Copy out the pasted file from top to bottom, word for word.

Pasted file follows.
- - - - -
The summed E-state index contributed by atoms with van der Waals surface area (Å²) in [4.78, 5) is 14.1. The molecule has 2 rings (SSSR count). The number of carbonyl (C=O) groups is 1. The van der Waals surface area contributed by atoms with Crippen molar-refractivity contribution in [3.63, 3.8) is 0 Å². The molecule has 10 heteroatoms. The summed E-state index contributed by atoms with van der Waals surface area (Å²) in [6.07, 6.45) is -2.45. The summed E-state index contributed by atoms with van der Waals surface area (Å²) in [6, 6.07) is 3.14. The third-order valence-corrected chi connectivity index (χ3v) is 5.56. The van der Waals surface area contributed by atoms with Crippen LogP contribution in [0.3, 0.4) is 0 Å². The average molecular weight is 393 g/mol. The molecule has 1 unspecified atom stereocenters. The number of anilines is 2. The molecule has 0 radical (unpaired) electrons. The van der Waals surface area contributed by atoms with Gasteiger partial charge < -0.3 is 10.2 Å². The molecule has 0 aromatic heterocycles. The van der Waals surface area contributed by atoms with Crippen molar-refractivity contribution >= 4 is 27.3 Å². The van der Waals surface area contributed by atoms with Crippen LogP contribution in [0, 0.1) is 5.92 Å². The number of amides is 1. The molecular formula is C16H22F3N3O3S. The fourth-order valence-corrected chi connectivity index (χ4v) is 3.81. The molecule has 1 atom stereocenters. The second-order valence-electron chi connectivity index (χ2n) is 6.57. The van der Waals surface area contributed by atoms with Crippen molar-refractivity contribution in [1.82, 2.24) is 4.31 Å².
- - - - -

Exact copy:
The summed E-state index contributed by atoms with van der Waals surface area (Å²) in [4.78, 5) is 14.1. The molecule has 2 rings (SSSR count). The number of carbonyl (C=O) groups is 1. The van der Waals surface area contributed by atoms with Crippen molar-refractivity contribution in [3.63, 3.8) is 0 Å². The molecule has 10 heteroatoms. The summed E-state index contributed by atoms with van der Waals surface area (Å²) in [6.07, 6.45) is -2.45. The summed E-state index contributed by atoms with van der Waals surface area (Å²) in [6, 6.07) is 3.14. The third-order valence-corrected chi connectivity index (χ3v) is 5.56. The van der Waals surface area contributed by atoms with Crippen LogP contribution in [0.3, 0.4) is 0 Å². The average molecular weight is 393 g/mol. The molecule has 1 unspecified atom stereocenters. The number of anilines is 2. The molecule has 0 radical (unpaired) electrons. The van der Waals surface area contributed by atoms with Gasteiger partial charge < -0.3 is 10.2 Å². The molecule has 0 aromatic heterocycles. The van der Waals surface area contributed by atoms with Crippen molar-refractivity contribution >= 4 is 27.3 Å². The van der Waals surface area contributed by atoms with Crippen LogP contribution in [0, 0.1) is 5.92 Å². The number of amides is 1. The molecular formula is C16H22F3N3O3S. The fourth-order valence-corrected chi connectivity index (χ4v) is 3.81. The molecule has 1 atom stereocenters. The second-order valence-electron chi connectivity index (χ2n) is 6.57. The van der Waals surface area contributed by atoms with Crippen molar-refractivity contribution in [1.82, 2.24) is 4.31 Å².